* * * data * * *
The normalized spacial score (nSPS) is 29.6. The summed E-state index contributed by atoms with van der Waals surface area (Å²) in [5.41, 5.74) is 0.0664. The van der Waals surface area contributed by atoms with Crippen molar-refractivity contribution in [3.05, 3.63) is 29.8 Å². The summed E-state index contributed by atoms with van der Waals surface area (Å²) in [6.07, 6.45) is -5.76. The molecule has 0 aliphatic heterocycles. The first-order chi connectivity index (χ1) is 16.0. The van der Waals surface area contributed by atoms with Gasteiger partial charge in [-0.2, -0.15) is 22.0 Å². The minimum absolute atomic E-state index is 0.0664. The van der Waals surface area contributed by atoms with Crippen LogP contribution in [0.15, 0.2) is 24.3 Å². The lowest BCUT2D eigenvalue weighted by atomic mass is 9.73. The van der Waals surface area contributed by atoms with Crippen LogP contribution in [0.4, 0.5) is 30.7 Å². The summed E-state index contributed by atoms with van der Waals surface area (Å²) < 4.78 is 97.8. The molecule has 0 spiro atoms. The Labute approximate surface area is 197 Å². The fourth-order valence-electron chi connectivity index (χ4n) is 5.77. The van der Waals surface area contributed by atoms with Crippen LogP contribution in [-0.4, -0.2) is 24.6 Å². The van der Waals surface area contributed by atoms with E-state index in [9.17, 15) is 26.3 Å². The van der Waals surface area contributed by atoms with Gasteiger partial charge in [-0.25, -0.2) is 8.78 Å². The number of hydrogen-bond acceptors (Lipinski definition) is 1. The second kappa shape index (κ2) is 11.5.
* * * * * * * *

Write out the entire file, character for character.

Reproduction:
The normalized spacial score (nSPS) is 29.6. The summed E-state index contributed by atoms with van der Waals surface area (Å²) in [5.41, 5.74) is 0.0664. The van der Waals surface area contributed by atoms with Crippen molar-refractivity contribution in [3.05, 3.63) is 29.8 Å². The summed E-state index contributed by atoms with van der Waals surface area (Å²) in [6.07, 6.45) is -5.76. The molecule has 0 aliphatic heterocycles. The first-order chi connectivity index (χ1) is 16.0. The van der Waals surface area contributed by atoms with Gasteiger partial charge in [-0.2, -0.15) is 22.0 Å². The minimum absolute atomic E-state index is 0.0664. The van der Waals surface area contributed by atoms with Crippen LogP contribution in [0.15, 0.2) is 24.3 Å². The lowest BCUT2D eigenvalue weighted by atomic mass is 9.73. The van der Waals surface area contributed by atoms with Crippen LogP contribution in [0.4, 0.5) is 30.7 Å². The summed E-state index contributed by atoms with van der Waals surface area (Å²) < 4.78 is 97.8. The molecule has 0 spiro atoms. The Labute approximate surface area is 197 Å². The fourth-order valence-electron chi connectivity index (χ4n) is 5.77. The van der Waals surface area contributed by atoms with Crippen LogP contribution in [-0.4, -0.2) is 24.6 Å². The van der Waals surface area contributed by atoms with E-state index in [9.17, 15) is 26.3 Å². The van der Waals surface area contributed by atoms with Gasteiger partial charge in [-0.25, -0.2) is 8.78 Å². The number of hydrogen-bond acceptors (Lipinski definition) is 1. The second kappa shape index (κ2) is 11.5.